After 25 years with department, Saskatoon Assistant Fire Chief Wayne Rodger retires
SASKATOON -- After more than two decades with the Saskatoon Fire Department, Assistant Fire Chief Wayne Rodger is retiring.
“Being part of an organization that does so much good — I’m going to miss that,” Rodger tells CTV News.
Rodger’s firefighting career began in 1987 at a Canadian Forces base in Manitoba.
He describes landing his first firefighting job as “winning the lottery.”
Nearly 10 years later, Rodger moved to Saskatoon, with his wife and two kids, to take on a community relations role with the Saskatoon Fire Department.
He arrived just before the 1996 fire at Uncle Ed’s Furniture.
“It was such a moment in the history of Saskatoon,” Rodger said.
Shortly after, in 1997, Rodger became a fire investigator.
Then, in 2009, he was titled a fire marshal.
And in 2017, he was named assistant fire chief.
Part of that role involved speaking to the media about active fire investigations and safety.
He remembers being nervous, driving up to his first press conference following a fire at Bonanza Steakhouse.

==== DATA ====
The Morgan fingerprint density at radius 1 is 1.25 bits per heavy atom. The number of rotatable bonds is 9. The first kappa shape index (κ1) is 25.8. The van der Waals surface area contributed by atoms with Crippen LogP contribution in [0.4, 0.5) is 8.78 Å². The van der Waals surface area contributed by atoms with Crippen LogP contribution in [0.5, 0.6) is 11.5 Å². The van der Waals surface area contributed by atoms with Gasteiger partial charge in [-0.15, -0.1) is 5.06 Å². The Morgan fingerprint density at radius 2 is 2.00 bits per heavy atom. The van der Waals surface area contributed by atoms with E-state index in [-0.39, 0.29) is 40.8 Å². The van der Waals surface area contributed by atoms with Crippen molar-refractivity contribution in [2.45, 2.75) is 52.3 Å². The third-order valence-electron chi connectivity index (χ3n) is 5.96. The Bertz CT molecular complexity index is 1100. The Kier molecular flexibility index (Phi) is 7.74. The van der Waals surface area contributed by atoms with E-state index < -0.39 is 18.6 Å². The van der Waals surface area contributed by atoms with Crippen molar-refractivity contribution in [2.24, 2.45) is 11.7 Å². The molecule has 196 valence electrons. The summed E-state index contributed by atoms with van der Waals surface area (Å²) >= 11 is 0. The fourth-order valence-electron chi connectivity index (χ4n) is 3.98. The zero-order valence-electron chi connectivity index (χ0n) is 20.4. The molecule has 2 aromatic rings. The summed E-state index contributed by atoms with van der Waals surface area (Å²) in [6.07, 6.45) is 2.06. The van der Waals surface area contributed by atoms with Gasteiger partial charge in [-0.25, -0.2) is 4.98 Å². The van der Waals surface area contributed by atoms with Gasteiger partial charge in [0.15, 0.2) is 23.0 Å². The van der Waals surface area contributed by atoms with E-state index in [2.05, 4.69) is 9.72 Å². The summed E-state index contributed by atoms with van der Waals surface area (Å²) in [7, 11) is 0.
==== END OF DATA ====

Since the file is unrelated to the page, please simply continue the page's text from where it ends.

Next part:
“But then it dawned on me that I had all this information, it was my job to get that information out. Nobody knew what that information was. And it was that moment I realized that I had control of what was going to happen, and the anxiety just disappeared,” Rodger says.
“It’s something that I've come to enjoy, and one of the things I'm truly going to miss — the interactions and relationships that I've developed with our friends in the media,” Rodger says.
Rodger’s daughter, Brittany Gordon, remembers feeling so much pride when her dad would come to her class to speak about fire safety.
“My brother and I would be so excited, he was the coolest,” Gordon says.
Gordon’s admiration for her father hasn’t faded since sitting in the classroom as a kid.
“Dad always taught us that if you love what you do, you’ll never work a day in your life. He’s shown us every day that he has loved what he’s done, and we couldn’t be any more proud of him.”
In his retirement, he plans to spend more time with his one-year-old grandson.